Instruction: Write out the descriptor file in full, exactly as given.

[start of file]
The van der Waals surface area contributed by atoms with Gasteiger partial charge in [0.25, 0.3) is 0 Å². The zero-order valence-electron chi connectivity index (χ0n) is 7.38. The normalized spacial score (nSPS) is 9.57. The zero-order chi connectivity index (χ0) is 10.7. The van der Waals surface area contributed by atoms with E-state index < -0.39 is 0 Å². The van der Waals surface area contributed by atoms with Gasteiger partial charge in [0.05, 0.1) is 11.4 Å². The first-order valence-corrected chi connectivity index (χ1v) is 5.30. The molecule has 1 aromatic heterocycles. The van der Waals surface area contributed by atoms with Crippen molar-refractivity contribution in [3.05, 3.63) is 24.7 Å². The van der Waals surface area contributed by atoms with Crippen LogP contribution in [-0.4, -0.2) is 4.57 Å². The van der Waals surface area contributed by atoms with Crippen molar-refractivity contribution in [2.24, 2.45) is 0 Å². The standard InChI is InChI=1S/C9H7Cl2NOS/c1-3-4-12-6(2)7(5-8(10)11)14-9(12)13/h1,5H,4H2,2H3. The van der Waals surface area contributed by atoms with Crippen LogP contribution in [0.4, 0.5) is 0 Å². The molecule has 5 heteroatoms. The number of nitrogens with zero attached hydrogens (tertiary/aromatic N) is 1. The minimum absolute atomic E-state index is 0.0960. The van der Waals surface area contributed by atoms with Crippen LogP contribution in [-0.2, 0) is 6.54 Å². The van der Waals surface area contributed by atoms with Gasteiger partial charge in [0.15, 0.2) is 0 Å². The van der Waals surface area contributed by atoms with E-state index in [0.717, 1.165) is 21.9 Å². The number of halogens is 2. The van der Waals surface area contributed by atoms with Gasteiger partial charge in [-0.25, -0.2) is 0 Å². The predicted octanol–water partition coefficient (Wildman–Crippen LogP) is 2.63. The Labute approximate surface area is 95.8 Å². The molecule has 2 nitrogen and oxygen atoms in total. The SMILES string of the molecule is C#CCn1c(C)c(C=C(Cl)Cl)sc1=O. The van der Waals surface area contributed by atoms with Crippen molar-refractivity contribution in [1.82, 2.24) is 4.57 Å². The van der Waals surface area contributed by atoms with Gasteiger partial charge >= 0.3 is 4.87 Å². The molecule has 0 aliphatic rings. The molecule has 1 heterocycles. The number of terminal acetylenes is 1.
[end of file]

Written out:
The van der Waals surface area contributed by atoms with Gasteiger partial charge in [0.25, 0.3) is 0 Å². The zero-order valence-electron chi connectivity index (χ0n) is 7.38. The normalized spacial score (nSPS) is 9.57. The zero-order chi connectivity index (χ0) is 10.7. The van der Waals surface area contributed by atoms with E-state index < -0.39 is 0 Å². The van der Waals surface area contributed by atoms with Gasteiger partial charge in [0.05, 0.1) is 11.4 Å². The first-order valence-corrected chi connectivity index (χ1v) is 5.30. The molecule has 1 aromatic heterocycles. The van der Waals surface area contributed by atoms with Crippen molar-refractivity contribution in [3.05, 3.63) is 24.7 Å². The van der Waals surface area contributed by atoms with Crippen LogP contribution in [-0.4, -0.2) is 4.57 Å². The van der Waals surface area contributed by atoms with Crippen molar-refractivity contribution in [2.24, 2.45) is 0 Å². The standard InChI is InChI=1S/C9H7Cl2NOS/c1-3-4-12-6(2)7(5-8(10)11)14-9(12)13/h1,5H,4H2,2H3. The van der Waals surface area contributed by atoms with Crippen LogP contribution in [0.4, 0.5) is 0 Å². The molecule has 5 heteroatoms. The number of nitrogens with zero attached hydrogens (tertiary/aromatic N) is 1. The minimum absolute atomic E-state index is 0.0960. The van der Waals surface area contributed by atoms with Crippen LogP contribution in [-0.2, 0) is 6.54 Å². The van der Waals surface area contributed by atoms with Gasteiger partial charge in [0.15, 0.2) is 0 Å². The van der Waals surface area contributed by atoms with E-state index in [0.717, 1.165) is 21.9 Å². The number of halogens is 2. The van der Waals surface area contributed by atoms with Gasteiger partial charge in [-0.25, -0.2) is 0 Å². The predicted octanol–water partition coefficient (Wildman–Crippen LogP) is 2.63. The Labute approximate surface area is 95.8 Å². The molecule has 2 nitrogen and oxygen atoms in total. The SMILES string of the molecule is C#CCn1c(C)c(C=C(Cl)Cl)sc1=O. The van der Waals surface area contributed by atoms with Crippen molar-refractivity contribution in [1.82, 2.24) is 4.57 Å². The van der Waals surface area contributed by atoms with Gasteiger partial charge >= 0.3 is 4.87 Å². The molecule has 0 aliphatic rings. The molecule has 1 heterocycles. The number of terminal acetylenes is 1.